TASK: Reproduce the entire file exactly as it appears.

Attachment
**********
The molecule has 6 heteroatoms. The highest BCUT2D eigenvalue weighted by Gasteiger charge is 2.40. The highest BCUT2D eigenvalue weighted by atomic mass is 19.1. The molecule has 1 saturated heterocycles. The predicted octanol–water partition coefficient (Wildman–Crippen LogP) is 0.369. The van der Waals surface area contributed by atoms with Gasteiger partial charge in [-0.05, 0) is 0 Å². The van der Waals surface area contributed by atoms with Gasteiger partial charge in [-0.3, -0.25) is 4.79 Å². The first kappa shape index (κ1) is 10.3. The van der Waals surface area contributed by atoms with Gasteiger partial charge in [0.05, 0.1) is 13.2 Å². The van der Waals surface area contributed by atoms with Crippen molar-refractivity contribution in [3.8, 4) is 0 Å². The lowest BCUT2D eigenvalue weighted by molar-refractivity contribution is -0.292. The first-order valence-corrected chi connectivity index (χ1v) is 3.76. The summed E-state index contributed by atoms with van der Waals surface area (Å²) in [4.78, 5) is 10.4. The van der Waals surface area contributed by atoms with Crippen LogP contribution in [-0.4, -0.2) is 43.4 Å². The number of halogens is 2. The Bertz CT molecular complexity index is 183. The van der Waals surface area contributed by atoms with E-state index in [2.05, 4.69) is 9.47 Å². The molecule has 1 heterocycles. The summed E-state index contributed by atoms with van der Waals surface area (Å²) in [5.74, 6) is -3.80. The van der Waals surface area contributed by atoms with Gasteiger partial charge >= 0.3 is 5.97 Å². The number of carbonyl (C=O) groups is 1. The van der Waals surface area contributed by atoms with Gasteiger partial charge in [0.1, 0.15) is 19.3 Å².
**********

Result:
The molecule has 6 heteroatoms. The highest BCUT2D eigenvalue weighted by Gasteiger charge is 2.40. The highest BCUT2D eigenvalue weighted by atomic mass is 19.1. The molecule has 1 saturated heterocycles. The predicted octanol–water partition coefficient (Wildman–Crippen LogP) is 0.369. The van der Waals surface area contributed by atoms with Gasteiger partial charge in [-0.05, 0) is 0 Å². The van der Waals surface area contributed by atoms with Gasteiger partial charge in [-0.3, -0.25) is 4.79 Å². The first kappa shape index (κ1) is 10.3. The van der Waals surface area contributed by atoms with Gasteiger partial charge in [0.05, 0.1) is 13.2 Å². The van der Waals surface area contributed by atoms with Crippen molar-refractivity contribution in [3.8, 4) is 0 Å². The lowest BCUT2D eigenvalue weighted by molar-refractivity contribution is -0.292. The first-order valence-corrected chi connectivity index (χ1v) is 3.76. The summed E-state index contributed by atoms with van der Waals surface area (Å²) in [4.78, 5) is 10.4. The van der Waals surface area contributed by atoms with Crippen LogP contribution in [-0.4, -0.2) is 43.4 Å². The number of halogens is 2. The Bertz CT molecular complexity index is 183. The van der Waals surface area contributed by atoms with E-state index in [2.05, 4.69) is 9.47 Å². The molecule has 1 heterocycles. The summed E-state index contributed by atoms with van der Waals surface area (Å²) in [5.74, 6) is -3.80. The van der Waals surface area contributed by atoms with Gasteiger partial charge >= 0.3 is 5.97 Å². The number of carbonyl (C=O) groups is 1. The van der Waals surface area contributed by atoms with Gasteiger partial charge in [0.1, 0.15) is 19.3 Å².